Webometric Thoughts

April 2, 2009

Internet Explorer 8 Virtual Q&A: Time for the bespoke browser?

Filed under: IE8,IE8QA,Microsoft — admin @ 6:11 pm

I have just spent the last hour having a chat with some people at Microsoft about Internet Explorer 8 (using Tangler).

Whilst I first tried IE8 over a year ago, I have been a pretty solid Firefox user since then; Firefox wasn’t a deliberate choice, just something I floated into over time.

I’m not too sure why I was invited along to the chat (everyone there was far more technical than me), but it did force me to think about web browsers. My conclusion:


IE 8 is full of bells and whistles, and whilst the technorati may make use of them, does the average user? Are they actually becoming a hindrance to the average user? Not only slowing down the program, but adding confusion to the browsing experience.

I think it is time to move beyond the one browser fits all model. At a minimum I would like to see Microsoft develop two browsers: IE Simple, and IE Professional. But what I would really like to see is a bespoke browser. You go to the Microsoft site, select the browser features you want included, and it compiles the IE browser for you.

April 1, 2009

The Social Web and a Leicester Hotel Owner

Filed under: Twitter,blogosphere,liberal evangelism — admin @ 2:11 pm

People realise that a static web site is not enough to promote their business, but that doesn’t help them embrace the social web. There are a multitude of different social media technologies available, and the person needs to select the right ones, learn how to use them, and understand the culture of the different communities using the different technologies. Unfortunately the successful adoption of social media takes time; there are no quick fixes.

I have just spent the last two hours on the phone to a friend discussing how he can make the most of social media to promote his hotel.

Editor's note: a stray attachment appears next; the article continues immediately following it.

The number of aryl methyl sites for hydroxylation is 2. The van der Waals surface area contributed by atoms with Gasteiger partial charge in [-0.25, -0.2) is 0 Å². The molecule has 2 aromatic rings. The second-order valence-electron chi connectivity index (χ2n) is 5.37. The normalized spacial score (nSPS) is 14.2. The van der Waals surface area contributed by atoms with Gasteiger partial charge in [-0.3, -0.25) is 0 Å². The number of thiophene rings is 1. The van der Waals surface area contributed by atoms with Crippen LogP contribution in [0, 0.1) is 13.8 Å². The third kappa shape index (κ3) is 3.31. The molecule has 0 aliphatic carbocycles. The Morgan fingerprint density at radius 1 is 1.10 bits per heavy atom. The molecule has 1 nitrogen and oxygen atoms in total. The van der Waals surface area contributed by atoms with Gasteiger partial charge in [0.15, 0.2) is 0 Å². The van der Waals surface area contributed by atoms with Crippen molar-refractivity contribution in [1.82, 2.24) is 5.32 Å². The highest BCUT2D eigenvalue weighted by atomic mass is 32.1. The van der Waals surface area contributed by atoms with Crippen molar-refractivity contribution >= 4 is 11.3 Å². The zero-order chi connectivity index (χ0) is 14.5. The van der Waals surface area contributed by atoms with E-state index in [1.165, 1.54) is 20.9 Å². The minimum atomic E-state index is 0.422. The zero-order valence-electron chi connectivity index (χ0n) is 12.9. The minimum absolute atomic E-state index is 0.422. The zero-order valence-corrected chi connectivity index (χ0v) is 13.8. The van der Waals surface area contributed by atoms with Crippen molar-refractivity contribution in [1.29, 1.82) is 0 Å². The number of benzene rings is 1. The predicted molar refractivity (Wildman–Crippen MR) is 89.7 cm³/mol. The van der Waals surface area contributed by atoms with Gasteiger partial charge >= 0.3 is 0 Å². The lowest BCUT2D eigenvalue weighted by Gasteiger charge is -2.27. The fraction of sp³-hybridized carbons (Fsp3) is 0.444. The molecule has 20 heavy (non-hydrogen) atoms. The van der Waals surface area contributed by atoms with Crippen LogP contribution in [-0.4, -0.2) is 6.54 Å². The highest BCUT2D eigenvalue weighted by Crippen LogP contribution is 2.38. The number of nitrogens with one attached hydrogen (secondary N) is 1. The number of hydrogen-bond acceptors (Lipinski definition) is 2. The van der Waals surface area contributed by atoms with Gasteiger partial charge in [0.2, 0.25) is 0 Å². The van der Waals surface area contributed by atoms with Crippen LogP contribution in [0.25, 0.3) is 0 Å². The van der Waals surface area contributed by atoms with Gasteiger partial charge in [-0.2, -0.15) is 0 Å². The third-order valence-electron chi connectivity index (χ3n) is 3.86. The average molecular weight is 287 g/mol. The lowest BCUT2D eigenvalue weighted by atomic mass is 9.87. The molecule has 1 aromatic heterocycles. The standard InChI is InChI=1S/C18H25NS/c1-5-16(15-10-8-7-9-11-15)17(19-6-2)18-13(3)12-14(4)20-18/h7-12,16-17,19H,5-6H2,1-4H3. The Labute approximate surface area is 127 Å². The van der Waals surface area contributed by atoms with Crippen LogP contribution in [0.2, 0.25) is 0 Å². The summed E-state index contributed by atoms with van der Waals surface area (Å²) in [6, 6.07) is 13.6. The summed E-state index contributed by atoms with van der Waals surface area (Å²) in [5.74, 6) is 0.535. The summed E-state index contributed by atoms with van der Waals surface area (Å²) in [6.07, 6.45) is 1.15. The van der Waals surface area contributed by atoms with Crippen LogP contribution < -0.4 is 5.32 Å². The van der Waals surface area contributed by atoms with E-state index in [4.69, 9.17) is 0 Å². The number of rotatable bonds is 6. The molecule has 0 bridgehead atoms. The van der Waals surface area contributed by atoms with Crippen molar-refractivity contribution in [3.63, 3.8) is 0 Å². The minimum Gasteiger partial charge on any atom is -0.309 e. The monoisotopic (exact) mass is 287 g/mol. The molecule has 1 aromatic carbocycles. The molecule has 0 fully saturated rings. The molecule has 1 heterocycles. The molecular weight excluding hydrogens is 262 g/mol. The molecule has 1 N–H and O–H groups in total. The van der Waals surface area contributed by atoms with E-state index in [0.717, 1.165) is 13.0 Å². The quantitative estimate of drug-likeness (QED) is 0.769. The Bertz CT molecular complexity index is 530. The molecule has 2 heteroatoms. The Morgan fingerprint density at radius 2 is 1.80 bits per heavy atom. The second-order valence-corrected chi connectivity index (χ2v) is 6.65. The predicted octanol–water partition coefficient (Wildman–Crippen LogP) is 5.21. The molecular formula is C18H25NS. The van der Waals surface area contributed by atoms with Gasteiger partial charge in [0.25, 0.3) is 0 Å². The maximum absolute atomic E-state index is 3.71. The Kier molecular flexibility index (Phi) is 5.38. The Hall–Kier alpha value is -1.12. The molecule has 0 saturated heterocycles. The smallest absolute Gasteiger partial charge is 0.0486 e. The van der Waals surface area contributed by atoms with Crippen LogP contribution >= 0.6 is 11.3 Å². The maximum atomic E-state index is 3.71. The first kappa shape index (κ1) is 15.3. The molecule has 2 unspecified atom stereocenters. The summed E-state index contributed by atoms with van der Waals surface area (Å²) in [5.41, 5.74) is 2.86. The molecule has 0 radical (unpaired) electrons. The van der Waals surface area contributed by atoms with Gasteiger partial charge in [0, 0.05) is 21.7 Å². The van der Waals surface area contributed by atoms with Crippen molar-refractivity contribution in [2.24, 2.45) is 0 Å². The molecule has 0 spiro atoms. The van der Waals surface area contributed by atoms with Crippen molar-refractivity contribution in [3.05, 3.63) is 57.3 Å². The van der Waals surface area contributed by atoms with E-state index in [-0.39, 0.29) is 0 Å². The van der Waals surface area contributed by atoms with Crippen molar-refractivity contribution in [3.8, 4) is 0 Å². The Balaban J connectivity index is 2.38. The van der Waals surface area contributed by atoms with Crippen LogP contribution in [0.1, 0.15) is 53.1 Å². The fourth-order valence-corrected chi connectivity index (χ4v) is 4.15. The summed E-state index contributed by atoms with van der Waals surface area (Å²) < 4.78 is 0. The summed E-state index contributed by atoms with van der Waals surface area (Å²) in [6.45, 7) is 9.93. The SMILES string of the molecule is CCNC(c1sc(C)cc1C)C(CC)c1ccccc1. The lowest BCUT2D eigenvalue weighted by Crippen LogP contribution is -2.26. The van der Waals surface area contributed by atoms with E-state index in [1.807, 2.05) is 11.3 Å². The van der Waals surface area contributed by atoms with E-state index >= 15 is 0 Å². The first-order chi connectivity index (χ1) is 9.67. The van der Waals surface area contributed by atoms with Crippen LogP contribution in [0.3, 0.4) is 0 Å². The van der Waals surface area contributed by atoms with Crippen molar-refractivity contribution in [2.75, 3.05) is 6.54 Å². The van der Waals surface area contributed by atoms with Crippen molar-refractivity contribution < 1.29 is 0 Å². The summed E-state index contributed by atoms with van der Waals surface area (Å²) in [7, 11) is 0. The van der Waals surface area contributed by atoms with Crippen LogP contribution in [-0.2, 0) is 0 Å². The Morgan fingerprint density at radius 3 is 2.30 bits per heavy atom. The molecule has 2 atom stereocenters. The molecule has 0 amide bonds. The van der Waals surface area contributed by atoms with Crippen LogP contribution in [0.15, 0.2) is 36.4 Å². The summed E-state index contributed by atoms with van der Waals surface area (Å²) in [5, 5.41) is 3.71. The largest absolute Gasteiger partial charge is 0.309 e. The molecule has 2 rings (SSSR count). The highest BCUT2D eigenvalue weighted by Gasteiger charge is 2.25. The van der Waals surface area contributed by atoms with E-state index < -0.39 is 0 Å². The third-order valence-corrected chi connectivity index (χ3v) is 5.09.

The Old Approach
His hotel had a web site http://www.campbellshotel.com/, but it didn’t particularly do much for the promotion of the hotel. Whilst there are design issues (don’t even think about looking at it with Mozilla), the primary reason the web site failed was that people didn’t come across it. If you Googled Campbells Hotel the site would be number one, but looking for a hotel in Leicester? No chance.

The New Approach
Engage with the online community, and let the world see more than a brochure. As such I have encouraged him to revolve his new online presence around a blog (http://campbellshotel.blogspot.com/), incorporating other technologies such as Twitter (@Campbellshotel) where appropriate. Whilst such an approach is natural to those involved in social media, it’s a big leap and a big commitment for someone who has little experience of social media.

The Philosophy
Whilst I struggled to explain how the social technologies could help, and that it wasn’t about sending Tweets to everyone you came across; his moment of epiphany came with the comment:

“It’s like liberal evangelism”

Exactly. It’s not about trying to force doctrine down someone’s throat, it’s about demonstrating it in the way you live your life; it’s not about Tweeting adverts at everyone, it’s about demonstrating the way you run your business.

Nb. If you have any advice/suggestions for a small business owner trying to make use of social media I’m sure commenting on his blog would be appreciated. http://campbellshotel.blogspot.com/

I Hate April Fool’s Day…but I like the Guardian-Twitter story

Filed under: April Fool — admin @ 6:57 am

I have never been a fan of April Fool’s day. It’s not that I have been emotionally scarred by some outrageous prank, I just don’t get the idea of pleasure from making someone else feel foolish. However, I’m in a bit of a quandary today as I did enjoy the Guardian’s Twitter story: Twitter Switch for Guardian, after 188 years of ink.

Maybe it’s time I reassess my dislike of April Fool’s jokes. A couple of people have been commenting that the Guardian story is ‘too bleeding obvious’, but that is why I liked it. It’s not at any one’s expense, merely a humorous commentary on today’s society, including a jibe at the idiotic Daily Mail:

“…the Daily Mail recently pioneered an iPhone application providing users with a one-click facility for reporting suspicious behaviour by migrants or gays”

If all April Fool’s were like this, the day would be much nicer.

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